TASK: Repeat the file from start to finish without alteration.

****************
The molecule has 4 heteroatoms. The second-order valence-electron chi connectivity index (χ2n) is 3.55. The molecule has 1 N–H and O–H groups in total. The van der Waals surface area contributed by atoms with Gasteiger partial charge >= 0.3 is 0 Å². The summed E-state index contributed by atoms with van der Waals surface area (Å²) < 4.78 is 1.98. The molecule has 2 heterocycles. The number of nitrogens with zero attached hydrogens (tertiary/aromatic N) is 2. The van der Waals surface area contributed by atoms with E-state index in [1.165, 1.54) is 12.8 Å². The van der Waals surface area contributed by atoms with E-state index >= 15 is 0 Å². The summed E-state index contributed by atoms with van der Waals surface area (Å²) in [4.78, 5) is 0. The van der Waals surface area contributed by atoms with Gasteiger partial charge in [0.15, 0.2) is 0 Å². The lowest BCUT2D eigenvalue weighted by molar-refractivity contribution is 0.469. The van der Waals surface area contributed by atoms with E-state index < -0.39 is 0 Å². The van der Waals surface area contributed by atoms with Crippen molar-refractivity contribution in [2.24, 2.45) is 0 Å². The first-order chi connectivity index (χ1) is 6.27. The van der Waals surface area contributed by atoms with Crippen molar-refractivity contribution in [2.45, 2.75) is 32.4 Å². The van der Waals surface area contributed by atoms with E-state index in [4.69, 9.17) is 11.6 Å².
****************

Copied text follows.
The molecule has 4 heteroatoms. The second-order valence-electron chi connectivity index (χ2n) is 3.55. The molecule has 1 N–H and O–H groups in total. The van der Waals surface area contributed by atoms with Gasteiger partial charge >= 0.3 is 0 Å². The summed E-state index contributed by atoms with van der Waals surface area (Å²) < 4.78 is 1.98. The molecule has 2 heterocycles. The number of nitrogens with zero attached hydrogens (tertiary/aromatic N) is 2. The van der Waals surface area contributed by atoms with E-state index in [1.165, 1.54) is 12.8 Å². The van der Waals surface area contributed by atoms with E-state index >= 15 is 0 Å². The summed E-state index contributed by atoms with van der Waals surface area (Å²) in [4.78, 5) is 0. The van der Waals surface area contributed by atoms with Gasteiger partial charge in [0.15, 0.2) is 0 Å². The lowest BCUT2D eigenvalue weighted by molar-refractivity contribution is 0.469. The van der Waals surface area contributed by atoms with E-state index < -0.39 is 0 Å². The van der Waals surface area contributed by atoms with Crippen molar-refractivity contribution in [2.24, 2.45) is 0 Å². The first-order chi connectivity index (χ1) is 6.27. The van der Waals surface area contributed by atoms with Crippen molar-refractivity contribution in [2.45, 2.75) is 32.4 Å². The van der Waals surface area contributed by atoms with E-state index in [4.69, 9.17) is 11.6 Å².